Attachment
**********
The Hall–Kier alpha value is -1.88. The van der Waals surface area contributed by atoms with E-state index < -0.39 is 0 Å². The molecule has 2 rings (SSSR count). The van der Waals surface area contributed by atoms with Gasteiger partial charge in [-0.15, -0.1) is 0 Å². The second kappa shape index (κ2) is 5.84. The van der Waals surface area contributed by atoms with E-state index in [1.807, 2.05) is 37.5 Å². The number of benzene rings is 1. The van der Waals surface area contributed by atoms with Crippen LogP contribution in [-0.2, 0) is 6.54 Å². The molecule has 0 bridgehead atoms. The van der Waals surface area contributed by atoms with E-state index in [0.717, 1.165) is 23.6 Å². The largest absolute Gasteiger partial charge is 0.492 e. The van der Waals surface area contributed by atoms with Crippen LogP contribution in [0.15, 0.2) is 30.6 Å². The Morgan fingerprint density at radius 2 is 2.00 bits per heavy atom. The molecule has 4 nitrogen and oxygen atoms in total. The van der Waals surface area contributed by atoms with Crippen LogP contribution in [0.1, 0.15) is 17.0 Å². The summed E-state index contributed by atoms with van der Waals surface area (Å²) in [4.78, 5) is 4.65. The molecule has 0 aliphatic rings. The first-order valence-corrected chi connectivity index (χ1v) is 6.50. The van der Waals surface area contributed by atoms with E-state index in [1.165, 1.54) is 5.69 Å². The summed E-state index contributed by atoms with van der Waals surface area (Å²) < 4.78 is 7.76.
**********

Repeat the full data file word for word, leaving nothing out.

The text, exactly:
The Hall–Kier alpha value is -1.88. The van der Waals surface area contributed by atoms with E-state index < -0.39 is 0 Å². The molecule has 2 rings (SSSR count). The van der Waals surface area contributed by atoms with Gasteiger partial charge in [-0.15, -0.1) is 0 Å². The second kappa shape index (κ2) is 5.84. The van der Waals surface area contributed by atoms with E-state index in [1.807, 2.05) is 37.5 Å². The number of benzene rings is 1. The van der Waals surface area contributed by atoms with Crippen LogP contribution in [-0.2, 0) is 6.54 Å². The molecule has 0 bridgehead atoms. The van der Waals surface area contributed by atoms with E-state index in [0.717, 1.165) is 23.6 Å². The largest absolute Gasteiger partial charge is 0.492 e. The van der Waals surface area contributed by atoms with Crippen LogP contribution in [0.15, 0.2) is 30.6 Å². The Morgan fingerprint density at radius 2 is 2.00 bits per heavy atom. The molecule has 4 nitrogen and oxygen atoms in total. The van der Waals surface area contributed by atoms with Crippen LogP contribution in [0.1, 0.15) is 17.0 Å². The summed E-state index contributed by atoms with van der Waals surface area (Å²) in [4.78, 5) is 4.65. The molecule has 0 aliphatic rings. The first-order valence-corrected chi connectivity index (χ1v) is 6.50. The van der Waals surface area contributed by atoms with E-state index in [1.165, 1.54) is 5.69 Å². The summed E-state index contributed by atoms with van der Waals surface area (Å²) < 4.78 is 7.76.